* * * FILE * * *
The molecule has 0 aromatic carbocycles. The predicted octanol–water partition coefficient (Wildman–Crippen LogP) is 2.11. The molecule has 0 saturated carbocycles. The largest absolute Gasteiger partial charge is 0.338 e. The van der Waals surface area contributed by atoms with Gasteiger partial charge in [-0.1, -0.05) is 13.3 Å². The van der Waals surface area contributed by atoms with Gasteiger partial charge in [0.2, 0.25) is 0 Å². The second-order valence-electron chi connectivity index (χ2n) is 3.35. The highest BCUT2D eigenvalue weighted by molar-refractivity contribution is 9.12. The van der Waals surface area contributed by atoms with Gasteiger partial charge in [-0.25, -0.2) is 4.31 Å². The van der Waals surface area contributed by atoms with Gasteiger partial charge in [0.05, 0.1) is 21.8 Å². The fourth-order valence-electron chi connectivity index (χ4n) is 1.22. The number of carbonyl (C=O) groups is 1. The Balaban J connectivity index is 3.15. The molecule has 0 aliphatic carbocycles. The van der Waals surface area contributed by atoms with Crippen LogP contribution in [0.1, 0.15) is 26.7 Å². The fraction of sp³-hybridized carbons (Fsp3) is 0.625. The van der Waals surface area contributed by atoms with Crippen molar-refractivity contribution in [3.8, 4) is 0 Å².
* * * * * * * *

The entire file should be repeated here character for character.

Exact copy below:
The molecule has 0 aromatic carbocycles. The predicted octanol–water partition coefficient (Wildman–Crippen LogP) is 2.11. The molecule has 0 saturated carbocycles. The largest absolute Gasteiger partial charge is 0.338 e. The van der Waals surface area contributed by atoms with Gasteiger partial charge in [-0.1, -0.05) is 13.3 Å². The van der Waals surface area contributed by atoms with Gasteiger partial charge in [0.2, 0.25) is 0 Å². The second-order valence-electron chi connectivity index (χ2n) is 3.35. The highest BCUT2D eigenvalue weighted by molar-refractivity contribution is 9.12. The van der Waals surface area contributed by atoms with Gasteiger partial charge in [-0.25, -0.2) is 4.31 Å². The van der Waals surface area contributed by atoms with Gasteiger partial charge in [0.05, 0.1) is 21.8 Å². The fourth-order valence-electron chi connectivity index (χ4n) is 1.22. The number of carbonyl (C=O) groups is 1. The Balaban J connectivity index is 3.15. The molecule has 0 aliphatic carbocycles. The van der Waals surface area contributed by atoms with Crippen LogP contribution in [0.1, 0.15) is 26.7 Å². The fraction of sp³-hybridized carbons (Fsp3) is 0.625. The van der Waals surface area contributed by atoms with Crippen molar-refractivity contribution in [3.8, 4) is 0 Å².